Nissan South Africa yesterday has confirmed the planned picket action of National Union of Metalworkers of South Africa (Numsa), saying it is working to resolve the matter as “quickly as possible”.
Numsa has issued a statement yesterday and has said that its members at Nissan South Africa in Tshwane plan to picket on Friday outside the Japanese Embassy in Pretoria to hand over a memorandum of demands on a number of grievances against the automobile company’s management in South Africa.
Numsa spokesperson Phakamile Hlubi-Majola says the list of demands are a response to managements’ failure to engage the union on Nissan EV (electric vehicle) Ambition 2030 Vision and the lack of transparency on the future of the South African Plant amidst challenges of the Fourth Industrial Revolution.
“Our members are demanding that Nissan must follow the principles of a Just Transition because some workers are likely to be displaced because the new technology is not labour intensive. Workers want to know what the plans are and whether they will be trained and upskilled to adjust to the new technology.
“There are also plans to terminate at least 150 fixed term contracts at the plant and rumours that the Nissan plant will be moved to Egypt thus threatening the livelihoods of over 1 200 workers. Nissan management has not responded to us on all these issues we have raised, which is why members will be picketing,” Hlubi-Majola said.
Wonga Mesatywa, Nissan South Africa’s corporate affairs director, yesterday said, “We acknowledge the right of employees to exercise their concerns in-line with the Labour Relations Act. Our employees are our enduring advantage and as such we remain committed to engaging in dialogue with organised labour leadership. We are working together to resolve the matter as quickly as possible, while minimising any impact on key stakeholders.”
However, Nissan South Africa refuted claims it was moving the plant to Egypt, saying that Africa had been identified as the last frontier of automotive growth and to this end, it had expansion plans across the continent.
“This is evidenced by the recent R3 billion investment into the South African manufacturing plant and skills development of employees to locally manufacture the new Nissan Navara. With a six decade legacy of producing light commercial vehicles, the strategic goal is to establish Nissan’s South African operations to be the continental light commercial vehicle (LCV) hub.”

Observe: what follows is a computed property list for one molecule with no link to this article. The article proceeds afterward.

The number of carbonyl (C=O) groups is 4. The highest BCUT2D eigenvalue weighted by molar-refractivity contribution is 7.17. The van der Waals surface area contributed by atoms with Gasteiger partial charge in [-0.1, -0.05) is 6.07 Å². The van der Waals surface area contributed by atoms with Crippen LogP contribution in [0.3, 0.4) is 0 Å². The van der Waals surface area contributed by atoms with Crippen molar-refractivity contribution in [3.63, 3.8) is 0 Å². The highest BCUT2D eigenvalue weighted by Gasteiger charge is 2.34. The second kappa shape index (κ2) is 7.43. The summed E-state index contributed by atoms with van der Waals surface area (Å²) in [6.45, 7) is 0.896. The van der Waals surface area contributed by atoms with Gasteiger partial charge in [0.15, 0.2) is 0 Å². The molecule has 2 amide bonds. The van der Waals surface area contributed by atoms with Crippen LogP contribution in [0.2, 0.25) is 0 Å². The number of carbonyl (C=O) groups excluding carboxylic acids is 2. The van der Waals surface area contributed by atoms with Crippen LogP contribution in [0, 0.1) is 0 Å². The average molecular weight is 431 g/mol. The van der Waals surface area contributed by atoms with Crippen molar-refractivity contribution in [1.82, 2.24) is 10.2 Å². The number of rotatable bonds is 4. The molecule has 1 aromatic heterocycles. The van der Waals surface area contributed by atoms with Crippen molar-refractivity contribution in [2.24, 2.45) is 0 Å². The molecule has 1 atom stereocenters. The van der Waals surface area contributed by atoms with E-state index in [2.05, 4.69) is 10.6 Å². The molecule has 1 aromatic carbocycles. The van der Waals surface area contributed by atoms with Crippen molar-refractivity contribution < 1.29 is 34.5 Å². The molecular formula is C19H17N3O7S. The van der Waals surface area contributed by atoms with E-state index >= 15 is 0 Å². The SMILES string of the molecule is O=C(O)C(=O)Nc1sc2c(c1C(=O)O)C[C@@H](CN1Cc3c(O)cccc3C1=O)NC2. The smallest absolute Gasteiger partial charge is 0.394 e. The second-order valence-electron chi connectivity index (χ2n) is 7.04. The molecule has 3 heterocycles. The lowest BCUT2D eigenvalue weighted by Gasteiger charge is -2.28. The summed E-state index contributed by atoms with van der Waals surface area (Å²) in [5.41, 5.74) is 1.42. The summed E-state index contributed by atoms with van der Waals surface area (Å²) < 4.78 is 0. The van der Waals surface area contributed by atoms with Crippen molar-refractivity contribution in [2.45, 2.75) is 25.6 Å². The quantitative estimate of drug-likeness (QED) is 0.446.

Regarding Nissan EV Ambition 2030, Mesatywa says Nissan South Africa is committed to providing the needs of their diverse customers.
“Our Rosslyn facility’s primary strategic role in our broader global business is focused on continuing to manufacture light commercial vehicles for the African market.”
The automobile company said the future of the EV ecosystem in South Africa, including the supply and demand, was currently at policy-formulating phase.
“Key stakeholders which include Naamsa (National Association of Automobile Manufacturers of South Africa), which Nissan South Africa is a member of, together with government and worker representatives such as Numsa are actively co-creating the country’s EV policy. It is the policy that will guide OEM (original equipment manufacturer) activity going forward,” Mesatywa said.
It is incorrect that 150 workers have been released, Mesatywa has said, clarifying that there are a number of fixed-term contractors in its manufacturing operations whose fixed-term contracts have come to an end.
“Resourcing needs are currently being reviewed taking into account operational requirements along with micro and macro factors such as semi-conductor availability. Our employees are our enduring advantage and we remain committed to open engagements with Numsa and key stakeholders in order to find mutually beneficial resolutions,” Mesatywa said.